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The lighthouses dotting Vietnam’s coastline have witnessed passages both tranquil and treacherous.

By DON WILLS on September 05,2017 04:09 PM

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Photos: HACHI8

Mariners in times gone by owed their well-being to the presence of lighthouses. For them, the flashing, comforting beacons marking an entrance to a harbour or warning of shoals, sand bars and reefs, could mean the difference between a safe landfall and a watery grave.

The earliest lighthouses were not lighthouses at all, but fires set on hilltops near hazardous stretches of coast. The first lighthouse as we know it today was the Lighthouse of Alexandria. It was built in 247 BC and was 130 metres tall. Its light was provided by a furnace at the top and could be seen 47 km away. The construction must have been, for want of a better word, a whopper, and a wondrous feat of engineering to boot. After a succession of three earthquakes, the Lighthouse of Alexandria collapsed in 1323 AD, never to be seen again.

Today, according to the Lighthouse Directory, there are more than 18,600 operational lighthouses worldwide. They are a far cry from their earlier antecedents; their operations are automated, the frequency of the lights is controlled electronically, and the lighthouse keepers, who were needed to keep the older versions functioning, are now nigh on redundant. With the advent of navigational aids like radar, echo-sounders and GPS trackers, the importance of lighthouses has diminished and they may eventually become a thing of the past.

Vietnam has about a hundred lighthouses of various sizes, ages, and designs. Which one is the highest? A simple enough question, but one that’s difficult to answer. The problem is that different people use different yardsticks to measure lighthouses. Should one quote the size of the structure itself? Or how far the base is above sea level? Or how far the actual light is above sea level? No one seems to be able to agree on that. Consequently, there are half a dozen lighthouses in Vietnam claiming the distinction of being the highest. I’ll list a few of them here and leave it up to you to decide.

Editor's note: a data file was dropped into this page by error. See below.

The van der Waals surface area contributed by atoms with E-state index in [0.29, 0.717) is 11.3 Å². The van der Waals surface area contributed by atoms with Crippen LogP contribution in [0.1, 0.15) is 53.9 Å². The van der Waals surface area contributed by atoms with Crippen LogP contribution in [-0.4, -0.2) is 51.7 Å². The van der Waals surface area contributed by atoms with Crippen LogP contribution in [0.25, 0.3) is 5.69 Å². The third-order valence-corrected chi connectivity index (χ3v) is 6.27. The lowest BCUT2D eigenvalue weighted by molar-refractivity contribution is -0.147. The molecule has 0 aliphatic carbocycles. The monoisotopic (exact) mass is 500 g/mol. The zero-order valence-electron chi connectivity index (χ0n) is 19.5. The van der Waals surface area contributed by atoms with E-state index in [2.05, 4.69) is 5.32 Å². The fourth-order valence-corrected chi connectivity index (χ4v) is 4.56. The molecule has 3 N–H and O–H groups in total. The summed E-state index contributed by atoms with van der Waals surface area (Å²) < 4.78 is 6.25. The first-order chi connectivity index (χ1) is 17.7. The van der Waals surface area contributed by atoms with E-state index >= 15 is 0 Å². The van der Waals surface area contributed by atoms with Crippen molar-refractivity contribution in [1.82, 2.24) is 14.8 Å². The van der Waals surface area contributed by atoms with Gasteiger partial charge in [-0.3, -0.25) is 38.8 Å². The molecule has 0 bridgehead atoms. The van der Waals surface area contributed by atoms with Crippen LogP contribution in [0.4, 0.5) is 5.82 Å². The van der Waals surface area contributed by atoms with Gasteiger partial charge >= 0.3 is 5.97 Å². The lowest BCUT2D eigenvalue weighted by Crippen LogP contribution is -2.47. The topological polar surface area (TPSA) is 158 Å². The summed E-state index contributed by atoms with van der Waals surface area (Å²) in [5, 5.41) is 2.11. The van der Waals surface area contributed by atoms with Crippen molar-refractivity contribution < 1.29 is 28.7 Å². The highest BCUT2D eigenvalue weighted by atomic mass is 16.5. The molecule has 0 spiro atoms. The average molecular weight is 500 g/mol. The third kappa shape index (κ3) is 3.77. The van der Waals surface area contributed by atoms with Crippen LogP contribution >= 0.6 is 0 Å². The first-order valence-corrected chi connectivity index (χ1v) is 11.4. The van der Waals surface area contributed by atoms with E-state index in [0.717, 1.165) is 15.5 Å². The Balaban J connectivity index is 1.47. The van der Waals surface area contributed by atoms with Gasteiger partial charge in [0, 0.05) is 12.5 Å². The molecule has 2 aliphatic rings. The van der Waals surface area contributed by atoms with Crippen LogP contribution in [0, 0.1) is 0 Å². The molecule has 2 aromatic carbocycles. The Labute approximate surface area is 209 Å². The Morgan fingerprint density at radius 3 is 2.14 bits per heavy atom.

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One of the highest in central Vietnam is the 223-metre high Son Tra lighthouse (also called Tien Sa lighthouse). It’s located on the eastern tip of Son Tra Peninsula, near Danang. In the south, on an island off the coast of Ca Mau province, is the Hon Khoai lighthouse, built by French colonialists. At 318 metres in height it’s said to be the south’s highest. Hmm … possibly.

Another in contention is the Nam Du lighthouse on Phu Quoc Island. At 309 metres above sea level, it can be reached by a two and a half hour ferry ride from Kien Giang province on the mainland. It’s in a restricted military zone, so the access road is blocked (unless you’re prepared to cough up a ‘tip’, that is).

Vietnam’s oldest lighthouse, erected in 1898, is on Ke Ga Island in Binh Thuan province. It’s 65 metres above sea level and its tower is 35 metres tall, making it reputedly one of the highest in the country. (What, another one?) Ke Ga is a popular tourist attraction; visitors can walk to it at low tide during the dry season or reach it after an easy swim in the wet season.

An even higher lighthouse can be found at Nha Trang, perched on top of the 41-storey Best Western Premiere Havana Nha Trang building. Not just content with being Vietnam’s highest, at 150 metres, it’s also reportedly the world’s highest.